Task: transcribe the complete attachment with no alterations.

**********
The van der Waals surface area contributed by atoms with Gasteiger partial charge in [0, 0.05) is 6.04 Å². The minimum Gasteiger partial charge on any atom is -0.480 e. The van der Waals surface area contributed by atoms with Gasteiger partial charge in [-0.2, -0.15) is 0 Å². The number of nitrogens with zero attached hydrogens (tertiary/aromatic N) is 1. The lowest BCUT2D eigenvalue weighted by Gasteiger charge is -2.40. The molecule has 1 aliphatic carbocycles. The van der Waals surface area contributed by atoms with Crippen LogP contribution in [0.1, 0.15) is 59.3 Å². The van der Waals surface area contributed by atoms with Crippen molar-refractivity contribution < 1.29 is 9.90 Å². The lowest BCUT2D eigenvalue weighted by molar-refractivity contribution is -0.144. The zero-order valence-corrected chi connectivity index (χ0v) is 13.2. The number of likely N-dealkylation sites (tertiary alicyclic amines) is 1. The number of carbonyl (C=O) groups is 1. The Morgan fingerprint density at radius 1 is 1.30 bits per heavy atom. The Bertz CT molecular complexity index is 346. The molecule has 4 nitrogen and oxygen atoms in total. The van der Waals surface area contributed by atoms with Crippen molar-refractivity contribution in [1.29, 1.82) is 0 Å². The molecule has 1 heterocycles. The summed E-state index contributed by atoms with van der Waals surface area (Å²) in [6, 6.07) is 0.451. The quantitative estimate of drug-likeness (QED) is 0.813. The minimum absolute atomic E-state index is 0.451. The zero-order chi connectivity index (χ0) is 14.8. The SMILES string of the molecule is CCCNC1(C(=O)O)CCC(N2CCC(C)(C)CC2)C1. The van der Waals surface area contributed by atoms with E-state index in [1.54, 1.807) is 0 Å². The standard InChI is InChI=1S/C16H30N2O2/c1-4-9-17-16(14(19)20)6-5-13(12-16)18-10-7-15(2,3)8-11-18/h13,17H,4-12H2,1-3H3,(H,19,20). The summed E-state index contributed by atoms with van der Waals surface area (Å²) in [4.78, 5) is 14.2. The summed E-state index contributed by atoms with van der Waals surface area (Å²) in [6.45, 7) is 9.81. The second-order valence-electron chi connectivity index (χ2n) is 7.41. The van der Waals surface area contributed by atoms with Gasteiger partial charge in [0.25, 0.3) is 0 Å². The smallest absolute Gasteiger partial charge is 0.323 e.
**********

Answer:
The van der Waals surface area contributed by atoms with Gasteiger partial charge in [0, 0.05) is 6.04 Å². The minimum Gasteiger partial charge on any atom is -0.480 e. The van der Waals surface area contributed by atoms with Gasteiger partial charge in [-0.2, -0.15) is 0 Å². The number of nitrogens with zero attached hydrogens (tertiary/aromatic N) is 1. The lowest BCUT2D eigenvalue weighted by Gasteiger charge is -2.40. The molecule has 1 aliphatic carbocycles. The van der Waals surface area contributed by atoms with Crippen LogP contribution in [0.1, 0.15) is 59.3 Å². The van der Waals surface area contributed by atoms with Crippen molar-refractivity contribution < 1.29 is 9.90 Å². The lowest BCUT2D eigenvalue weighted by molar-refractivity contribution is -0.144. The zero-order valence-corrected chi connectivity index (χ0v) is 13.2. The number of likely N-dealkylation sites (tertiary alicyclic amines) is 1. The number of carbonyl (C=O) groups is 1. The Morgan fingerprint density at radius 1 is 1.30 bits per heavy atom. The Bertz CT molecular complexity index is 346. The molecule has 4 nitrogen and oxygen atoms in total. The van der Waals surface area contributed by atoms with Crippen molar-refractivity contribution in [1.29, 1.82) is 0 Å². The molecule has 1 heterocycles. The summed E-state index contributed by atoms with van der Waals surface area (Å²) in [6, 6.07) is 0.451. The quantitative estimate of drug-likeness (QED) is 0.813. The minimum absolute atomic E-state index is 0.451. The zero-order chi connectivity index (χ0) is 14.8. The SMILES string of the molecule is CCCNC1(C(=O)O)CCC(N2CCC(C)(C)CC2)C1. The van der Waals surface area contributed by atoms with E-state index in [1.54, 1.807) is 0 Å². The standard InChI is InChI=1S/C16H30N2O2/c1-4-9-17-16(14(19)20)6-5-13(12-16)18-10-7-15(2,3)8-11-18/h13,17H,4-12H2,1-3H3,(H,19,20). The summed E-state index contributed by atoms with van der Waals surface area (Å²) in [4.78, 5) is 14.2. The summed E-state index contributed by atoms with van der Waals surface area (Å²) in [6.45, 7) is 9.81. The second-order valence-electron chi connectivity index (χ2n) is 7.41. The van der Waals surface area contributed by atoms with Gasteiger partial charge in [0.25, 0.3) is 0 Å². The smallest absolute Gasteiger partial charge is 0.323 e.